Japan’s literary world has been rocked by the ascendancy of cell phone novels: serial works written mainly by young women on their phone keypads. The New York Times reports five of 2007’s 10 bestsellers were cell phone novels reprinted as conventional books—despite the fact that the country’s cultural establishment has yet to accept the terse prose on familiar romantic themes as literature.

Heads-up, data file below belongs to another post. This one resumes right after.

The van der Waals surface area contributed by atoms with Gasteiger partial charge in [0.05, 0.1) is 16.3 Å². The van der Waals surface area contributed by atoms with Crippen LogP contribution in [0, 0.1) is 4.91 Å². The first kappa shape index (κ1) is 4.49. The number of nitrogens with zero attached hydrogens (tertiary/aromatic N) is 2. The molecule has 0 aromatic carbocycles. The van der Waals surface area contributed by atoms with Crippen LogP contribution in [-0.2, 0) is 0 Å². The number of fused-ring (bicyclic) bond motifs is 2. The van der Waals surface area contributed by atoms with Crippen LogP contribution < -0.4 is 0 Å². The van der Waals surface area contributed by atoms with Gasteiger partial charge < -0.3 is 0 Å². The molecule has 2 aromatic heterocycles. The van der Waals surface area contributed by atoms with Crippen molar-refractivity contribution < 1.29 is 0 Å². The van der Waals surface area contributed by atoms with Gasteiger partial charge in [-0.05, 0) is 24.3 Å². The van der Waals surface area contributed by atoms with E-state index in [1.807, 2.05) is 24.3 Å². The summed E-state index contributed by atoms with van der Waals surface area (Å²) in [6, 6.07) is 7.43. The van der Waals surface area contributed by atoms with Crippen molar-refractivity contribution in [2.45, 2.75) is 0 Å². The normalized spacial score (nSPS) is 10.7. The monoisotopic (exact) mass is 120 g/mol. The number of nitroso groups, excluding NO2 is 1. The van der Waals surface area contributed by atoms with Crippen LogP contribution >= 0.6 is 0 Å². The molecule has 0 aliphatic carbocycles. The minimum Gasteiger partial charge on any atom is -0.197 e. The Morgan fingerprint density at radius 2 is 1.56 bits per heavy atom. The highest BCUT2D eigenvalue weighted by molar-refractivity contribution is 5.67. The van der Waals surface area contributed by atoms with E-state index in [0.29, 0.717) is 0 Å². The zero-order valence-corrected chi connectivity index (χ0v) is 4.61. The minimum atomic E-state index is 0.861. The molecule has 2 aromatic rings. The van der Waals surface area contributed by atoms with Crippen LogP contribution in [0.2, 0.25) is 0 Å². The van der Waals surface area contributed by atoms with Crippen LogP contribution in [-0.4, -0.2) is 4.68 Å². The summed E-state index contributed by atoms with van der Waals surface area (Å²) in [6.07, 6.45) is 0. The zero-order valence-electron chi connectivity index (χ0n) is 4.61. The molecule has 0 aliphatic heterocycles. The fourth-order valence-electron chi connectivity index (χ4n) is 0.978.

But fans and authors of the works are just as likely to shun conventional novels. “They don’t read works by professional writers because their sentences are too difficult to understand," says one cell phone author. And the new genre has created a new philosophical dilemma for established cell phone authors: do their works count if they aren’t written exclusively on a phone?